There’s nothing quite as dispiriting as a political campaign gone bad.
Staff members jump ship, support evaporates and the candidate has to soldier on and pretend that everything’s just hunky-dory.
To make matters worse, the media just won’t let it (whatever “it” is) go. They ask the same pesky questions, they roll their eyes, they uncover new stuff that makes the candidate look even worse, but the campaign continues on its self-evidently futile path.
That was the case this morning at a downtown coffee shop, as GOP gubernatorial candidate Scott McInnis held a sparsely attended meet-and-greet.
Flanked by his spouse, a few aides and escorted by half a dozen local pols, McInnis didn’t look like a man who had admitted to plagiarism, who had taken $300,000 from a foundation in return for “work” that any reporter could have turned out (without plagiarizing!) for $1,000, and who had tried to pin the blame for his own ethical lapses upon an 82-year-old family friend.
No, he looked every inch the friendly, confident, credible candidate.
He stopped to shake my hand. I introduced myself as a reporter, and asked him why he hadn’t quit the campaign. After all, I noted, the behavior to which he has admitted would have gotten me summarily fired. Should politicians be held to a lower standard than journalists?
“I’ve taken responsibility,” he said, “and we’ve moved on.”
“No, you haven’t,” I said, “You may have admitted responsibility, but you haven’t done anything.”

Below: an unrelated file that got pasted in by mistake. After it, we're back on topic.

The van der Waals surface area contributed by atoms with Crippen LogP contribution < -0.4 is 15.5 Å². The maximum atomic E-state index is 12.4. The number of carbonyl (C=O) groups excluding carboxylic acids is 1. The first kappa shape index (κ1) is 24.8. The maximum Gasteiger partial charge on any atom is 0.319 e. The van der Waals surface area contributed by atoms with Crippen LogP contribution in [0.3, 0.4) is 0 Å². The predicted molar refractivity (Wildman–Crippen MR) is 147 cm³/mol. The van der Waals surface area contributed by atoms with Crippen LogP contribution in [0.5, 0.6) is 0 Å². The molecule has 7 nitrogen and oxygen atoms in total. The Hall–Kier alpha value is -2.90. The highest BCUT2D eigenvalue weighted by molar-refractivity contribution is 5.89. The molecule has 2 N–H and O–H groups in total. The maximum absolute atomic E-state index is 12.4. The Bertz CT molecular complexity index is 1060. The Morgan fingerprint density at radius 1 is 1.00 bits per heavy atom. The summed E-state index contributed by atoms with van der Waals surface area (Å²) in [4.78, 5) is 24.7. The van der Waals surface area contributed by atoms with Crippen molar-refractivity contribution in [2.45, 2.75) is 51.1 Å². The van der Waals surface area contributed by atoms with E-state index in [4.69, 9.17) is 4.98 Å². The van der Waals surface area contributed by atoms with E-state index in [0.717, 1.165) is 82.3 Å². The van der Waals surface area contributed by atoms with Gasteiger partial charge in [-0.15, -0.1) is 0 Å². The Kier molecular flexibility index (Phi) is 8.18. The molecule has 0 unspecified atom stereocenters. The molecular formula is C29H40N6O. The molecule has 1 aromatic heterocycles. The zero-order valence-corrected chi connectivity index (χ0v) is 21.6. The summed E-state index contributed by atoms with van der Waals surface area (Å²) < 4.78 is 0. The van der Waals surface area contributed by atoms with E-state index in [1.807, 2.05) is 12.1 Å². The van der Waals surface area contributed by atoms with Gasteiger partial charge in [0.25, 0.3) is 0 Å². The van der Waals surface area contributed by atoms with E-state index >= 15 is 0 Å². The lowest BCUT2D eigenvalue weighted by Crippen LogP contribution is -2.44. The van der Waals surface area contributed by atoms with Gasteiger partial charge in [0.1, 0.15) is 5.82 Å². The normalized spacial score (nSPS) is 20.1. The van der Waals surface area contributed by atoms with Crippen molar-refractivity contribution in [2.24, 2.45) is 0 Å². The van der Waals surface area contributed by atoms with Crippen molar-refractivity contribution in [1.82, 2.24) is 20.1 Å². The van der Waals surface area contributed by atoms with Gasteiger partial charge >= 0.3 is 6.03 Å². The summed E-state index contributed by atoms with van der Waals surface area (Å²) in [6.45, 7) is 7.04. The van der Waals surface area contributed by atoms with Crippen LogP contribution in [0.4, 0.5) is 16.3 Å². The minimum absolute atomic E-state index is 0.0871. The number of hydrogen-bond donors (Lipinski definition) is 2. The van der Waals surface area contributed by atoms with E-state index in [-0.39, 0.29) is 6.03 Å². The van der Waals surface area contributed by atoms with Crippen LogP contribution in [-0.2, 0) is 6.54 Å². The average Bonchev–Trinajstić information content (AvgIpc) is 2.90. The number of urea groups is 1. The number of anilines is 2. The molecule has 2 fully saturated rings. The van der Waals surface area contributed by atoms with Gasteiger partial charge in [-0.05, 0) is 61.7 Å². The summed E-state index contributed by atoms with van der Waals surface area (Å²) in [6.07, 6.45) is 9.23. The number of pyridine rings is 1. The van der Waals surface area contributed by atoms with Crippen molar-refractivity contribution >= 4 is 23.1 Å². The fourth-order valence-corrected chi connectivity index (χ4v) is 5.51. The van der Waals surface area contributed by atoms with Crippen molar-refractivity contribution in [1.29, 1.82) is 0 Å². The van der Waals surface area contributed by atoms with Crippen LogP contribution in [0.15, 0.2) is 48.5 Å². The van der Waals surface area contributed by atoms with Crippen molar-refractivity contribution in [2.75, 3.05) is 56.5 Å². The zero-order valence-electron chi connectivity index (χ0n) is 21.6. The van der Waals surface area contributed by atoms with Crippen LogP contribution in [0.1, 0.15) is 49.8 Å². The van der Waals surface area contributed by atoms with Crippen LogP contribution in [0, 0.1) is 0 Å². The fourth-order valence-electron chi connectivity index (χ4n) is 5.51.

“This man’s a reporter,” he said to his aides in the tone one might use to describe a particularly repellent criminal. “I’m not talking to him.”
And he walked away.
I stayed outside, talking to some of the veteran pols who had accompanied him on this desultory tour.
Why, I wondered, is he still going through the motions?
“He’s our candidate,” said one, “and he’s human – he has flaws.”
Yet another wise politician took the time to break it down.
“It’s all a game, John; don’t you remember?” he asked. “Scott’s in trouble, but he’s all we’ve got.”
“It’s a long time until the election, so if he survives the primary, then we’ll see. The buzzards are circling. (Former state Sen. Mark) Hillman planted something in the Denver Post this morning. Obviously, there are people in the party who would like to see Scott win the primary, quit the campaign, and let the vacancy committee appoint someone else. But I don’t see why. The new guy would probably lose, and Scott probably figures that this scandal won’t last, and that he’ll have a shot come November. And if Dan Maes wins the primary — why, I wouldn’t vote for Dan Maes if he were running against Ward Churchill.”
“And by the way,” he concluded, “those questions weren’t very smart. Remember all those exclusive interviews (Gov.) Ritter gave you? I don’t think Gov. McInnis will be returning your calls.”